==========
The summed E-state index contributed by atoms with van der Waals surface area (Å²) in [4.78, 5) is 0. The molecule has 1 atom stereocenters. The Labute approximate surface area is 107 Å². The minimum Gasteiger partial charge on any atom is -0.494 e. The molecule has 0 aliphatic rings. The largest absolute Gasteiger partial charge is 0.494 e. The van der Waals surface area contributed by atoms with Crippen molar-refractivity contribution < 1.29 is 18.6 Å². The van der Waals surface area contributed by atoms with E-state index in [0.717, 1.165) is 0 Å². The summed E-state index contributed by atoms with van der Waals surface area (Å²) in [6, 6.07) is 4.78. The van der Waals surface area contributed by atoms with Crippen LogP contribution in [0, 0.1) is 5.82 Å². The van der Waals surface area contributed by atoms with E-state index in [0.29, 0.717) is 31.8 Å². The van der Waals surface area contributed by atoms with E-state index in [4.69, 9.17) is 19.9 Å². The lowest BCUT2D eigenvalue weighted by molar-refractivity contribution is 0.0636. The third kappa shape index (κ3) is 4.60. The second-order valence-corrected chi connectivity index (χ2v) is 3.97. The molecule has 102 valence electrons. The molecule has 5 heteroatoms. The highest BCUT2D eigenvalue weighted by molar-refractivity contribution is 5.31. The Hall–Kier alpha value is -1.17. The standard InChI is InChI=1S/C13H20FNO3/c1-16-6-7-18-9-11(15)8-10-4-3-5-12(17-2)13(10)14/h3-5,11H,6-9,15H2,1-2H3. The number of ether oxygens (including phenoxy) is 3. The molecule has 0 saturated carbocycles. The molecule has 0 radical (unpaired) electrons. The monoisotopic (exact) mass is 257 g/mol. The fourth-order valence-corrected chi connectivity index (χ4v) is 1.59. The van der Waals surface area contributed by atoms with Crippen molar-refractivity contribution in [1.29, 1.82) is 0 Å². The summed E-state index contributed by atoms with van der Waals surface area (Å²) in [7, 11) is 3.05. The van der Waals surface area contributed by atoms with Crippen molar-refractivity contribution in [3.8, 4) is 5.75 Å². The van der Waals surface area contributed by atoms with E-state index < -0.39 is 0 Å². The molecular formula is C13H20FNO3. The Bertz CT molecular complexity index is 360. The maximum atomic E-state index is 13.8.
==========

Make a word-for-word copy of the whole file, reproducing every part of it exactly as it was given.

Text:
The summed E-state index contributed by atoms with van der Waals surface area (Å²) in [4.78, 5) is 0. The molecule has 1 atom stereocenters. The Labute approximate surface area is 107 Å². The minimum Gasteiger partial charge on any atom is -0.494 e. The molecule has 0 aliphatic rings. The largest absolute Gasteiger partial charge is 0.494 e. The van der Waals surface area contributed by atoms with Crippen molar-refractivity contribution < 1.29 is 18.6 Å². The van der Waals surface area contributed by atoms with E-state index in [0.717, 1.165) is 0 Å². The summed E-state index contributed by atoms with van der Waals surface area (Å²) in [6, 6.07) is 4.78. The van der Waals surface area contributed by atoms with Crippen LogP contribution in [0, 0.1) is 5.82 Å². The van der Waals surface area contributed by atoms with E-state index in [0.29, 0.717) is 31.8 Å². The van der Waals surface area contributed by atoms with E-state index in [4.69, 9.17) is 19.9 Å². The lowest BCUT2D eigenvalue weighted by molar-refractivity contribution is 0.0636. The third kappa shape index (κ3) is 4.60. The second-order valence-corrected chi connectivity index (χ2v) is 3.97. The molecule has 102 valence electrons. The molecule has 5 heteroatoms. The highest BCUT2D eigenvalue weighted by molar-refractivity contribution is 5.31. The Hall–Kier alpha value is -1.17. The standard InChI is InChI=1S/C13H20FNO3/c1-16-6-7-18-9-11(15)8-10-4-3-5-12(17-2)13(10)14/h3-5,11H,6-9,15H2,1-2H3. The number of ether oxygens (including phenoxy) is 3. The molecule has 0 saturated carbocycles. The molecule has 0 radical (unpaired) electrons. The monoisotopic (exact) mass is 257 g/mol. The fourth-order valence-corrected chi connectivity index (χ4v) is 1.59. The van der Waals surface area contributed by atoms with Crippen molar-refractivity contribution in [1.29, 1.82) is 0 Å². The summed E-state index contributed by atoms with van der Waals surface area (Å²) in [7, 11) is 3.05. The van der Waals surface area contributed by atoms with Crippen molar-refractivity contribution in [3.8, 4) is 5.75 Å². The van der Waals surface area contributed by atoms with E-state index < -0.39 is 0 Å². The molecular formula is C13H20FNO3. The Bertz CT molecular complexity index is 360. The maximum atomic E-state index is 13.8.